where tblUCE.statement_line_number = tblSQLText.SeqNo

 --filter out encryped objects
 and tblSM.[definition] is not null

 --filter out Microsoft shipped\owned objects
 and tblO.is_ms_shipped = 0

 order by 

      case

           when (tblUCE.class = 1) then
               object_schema_name(tblUCE.major_id)
                 + '.' + object_name(tblUCE.major_id)

           else cast(null as sysname)

     end asc

     , tblUCE.statement_line_number asc

Code-2

 


set nocount on;

declare @newLine nvarchar(30)
set @newline = nchar(13) + nchar(10)

declare @tblCache TABLE
(
[id] int not null identity(1,1)
, [class] int not null
, [classDescription] sysname
, [objectID] int not null
, [objectName] sysname null
, statementLineNumber int null
, [definition] nvarchar(max) null
, [definitionLength] int null
, [SQLLine] nvarchar(4000) null

)

declare @id int
declare @idMax int
declare @definition nvarchar(max)
declare @statementLineNumber int
declare @sqlLine nvarchar(4000)

set @id = 1

insert into @tblCache
(
[class]
, [classDescription]
, [objectID]
, [objectName]
, statementLineNumber
, [definition]
, [definitionLength]
)
select
       tblUCE.class
     , tblUCE.class_desc
     , tblUCE.major_id as objectID
     , case

         when (tblUCE.class = 1) then
               object_schema_name(tblUCE.major_id)
              + '.' + object_name(tblUCE.major_id)
         else cast(null as sysname)

       end as [entity]
   , tblUCE.statement_line_number
   , tblSM.[definition]
   , len(tblSM.[definition])

from sys.dm_db_uncontained_entities tblUCE

      left outer join sys.sql_modules tblSM

         on tblUCE.major_id = tblSM.object_id

         --http://msdn.microsoft.com/en-us/library/ff929336.aspx
         --1 = Object or column (includes modules, XPs, views, synonyms, and tables).
         and tblUCE.class = 1

         --filter out encryped objects
         and tblSM.[definition] is not null

      left outer join sys.objects tblO

         on tblSM.object_id = tblO.object_id

         --filter out Microsoft shipped\owned objects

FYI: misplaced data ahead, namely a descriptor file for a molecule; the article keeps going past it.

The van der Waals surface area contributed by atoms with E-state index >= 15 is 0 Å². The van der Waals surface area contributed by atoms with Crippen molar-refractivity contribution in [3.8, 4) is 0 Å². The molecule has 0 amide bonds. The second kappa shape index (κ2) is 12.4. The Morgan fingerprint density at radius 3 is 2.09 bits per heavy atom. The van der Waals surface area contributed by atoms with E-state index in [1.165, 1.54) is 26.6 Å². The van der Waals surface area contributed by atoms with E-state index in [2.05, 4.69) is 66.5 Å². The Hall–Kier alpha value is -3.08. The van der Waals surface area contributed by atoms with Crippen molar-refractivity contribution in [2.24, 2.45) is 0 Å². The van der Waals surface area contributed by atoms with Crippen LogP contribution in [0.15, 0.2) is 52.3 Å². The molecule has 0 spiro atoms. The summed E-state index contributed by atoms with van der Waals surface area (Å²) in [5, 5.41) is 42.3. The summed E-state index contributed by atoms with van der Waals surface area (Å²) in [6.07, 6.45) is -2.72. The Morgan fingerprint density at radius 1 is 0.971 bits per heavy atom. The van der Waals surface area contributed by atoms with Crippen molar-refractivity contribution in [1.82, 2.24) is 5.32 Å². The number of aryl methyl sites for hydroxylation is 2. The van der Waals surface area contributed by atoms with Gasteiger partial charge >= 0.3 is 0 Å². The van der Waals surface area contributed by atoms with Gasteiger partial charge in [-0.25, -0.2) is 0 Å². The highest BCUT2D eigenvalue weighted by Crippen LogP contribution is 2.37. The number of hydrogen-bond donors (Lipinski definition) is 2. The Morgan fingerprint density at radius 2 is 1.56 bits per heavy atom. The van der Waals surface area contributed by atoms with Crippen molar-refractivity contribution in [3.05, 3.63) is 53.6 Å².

and tblO.is_ms_shipped = 0

set @idMax= @@rowcount
set @id =1

while (@id <= @idMax)
begin

     /* Get Definition and "offending SQL Line Number */
     select
              @definition = tblC.[definition]
            , @statementLineNumber = tblC.statementLineNumber
     from @tblCache tblC
     where [id] = @id

     /* Get SQL Line */
     select @sqlLine = tblSQLText.Item
     from [dbo].[uft_splitnotes](@definition, @newLine) tblSQLText
     where tblSQLText.SeqNo = @statementLineNumber

    update tblC
    set tblC.SQLLine = @sqlLine
    from @tblCache tblC
    where tblC.[id] = @id

    set @id = @id + 1

end  -- while

select tblC.*

from @tblCache tblC

order by
          tblC.objectName
        , tblC.statementLineNumber

go

 

Microsoft Connect

This morning I opened up a Microsoft Connect entry (#1053921) to help track and solicit community feedback per the bug I aforementioned.

 

Addendum

2014-Dec-16 Tuesday

  • Posted a follow-up post at Microsoft – SQL Server – Identify “uncontained” objects — Using SQLCLR to split strings ( https://danieladeniji.wordpress.com/2014/12/16/32846/ ).  Interestingly enough we are able to avoid the problem by using Adam Mechanic’s SQLCLR function.
  • Via email, Erland Sommarskog responded back to my email and confirmed that he is able to reproduce the problem.  Like  I always say there is no better community in the world.

 

2016-march 25th to March 29th

Microsoft’s Sergey Ten worked and resolved issue.

Like that guy who will give his right arm to be an ambidextrous, I would do same to be part of SQL community.

One thought on “Microsoft – SQL Server – Identify “uncontained” objects

Leave a Reply

Please log in using one of these methods to post your comment:

WordPress.com Logo

You are commenting using your WordPress.com account. Log Out / Change )

Twitter picture

You are commenting using your Twitter account. Log Out / Change )

Facebook photo

You are commenting using your Facebook account. Log Out / Change )

Google+ photo

You are commenting using your Google+ account. Log Out / Change )

Connecting to %s